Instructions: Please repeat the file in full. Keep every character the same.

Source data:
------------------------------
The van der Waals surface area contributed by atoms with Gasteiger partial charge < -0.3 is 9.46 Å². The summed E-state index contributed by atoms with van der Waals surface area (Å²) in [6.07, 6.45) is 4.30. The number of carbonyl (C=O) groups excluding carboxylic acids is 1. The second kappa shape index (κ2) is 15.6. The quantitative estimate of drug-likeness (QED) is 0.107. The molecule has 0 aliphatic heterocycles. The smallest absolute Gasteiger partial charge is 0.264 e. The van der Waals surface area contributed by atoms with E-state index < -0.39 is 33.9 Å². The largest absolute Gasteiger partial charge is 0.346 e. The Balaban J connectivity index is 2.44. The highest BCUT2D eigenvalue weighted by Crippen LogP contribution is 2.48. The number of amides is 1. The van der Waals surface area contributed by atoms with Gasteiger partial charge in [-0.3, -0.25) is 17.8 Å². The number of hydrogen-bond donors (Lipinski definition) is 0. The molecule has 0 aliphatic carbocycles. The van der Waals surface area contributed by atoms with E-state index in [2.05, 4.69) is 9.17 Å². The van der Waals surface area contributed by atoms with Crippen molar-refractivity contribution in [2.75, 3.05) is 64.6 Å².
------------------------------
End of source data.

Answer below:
The van der Waals surface area contributed by atoms with Gasteiger partial charge < -0.3 is 9.46 Å². The summed E-state index contributed by atoms with van der Waals surface area (Å²) in [6.07, 6.45) is 4.30. The number of carbonyl (C=O) groups excluding carboxylic acids is 1. The second kappa shape index (κ2) is 15.6. The quantitative estimate of drug-likeness (QED) is 0.107. The molecule has 0 aliphatic heterocycles. The smallest absolute Gasteiger partial charge is 0.264 e. The van der Waals surface area contributed by atoms with E-state index < -0.39 is 33.9 Å². The largest absolute Gasteiger partial charge is 0.346 e. The Balaban J connectivity index is 2.44. The highest BCUT2D eigenvalue weighted by Crippen LogP contribution is 2.48. The number of amides is 1. The van der Waals surface area contributed by atoms with Gasteiger partial charge in [-0.3, -0.25) is 17.8 Å². The number of hydrogen-bond donors (Lipinski definition) is 0. The molecule has 0 aliphatic carbocycles. The van der Waals surface area contributed by atoms with E-state index in [2.05, 4.69) is 9.17 Å². The van der Waals surface area contributed by atoms with Crippen molar-refractivity contribution in [2.75, 3.05) is 64.6 Å².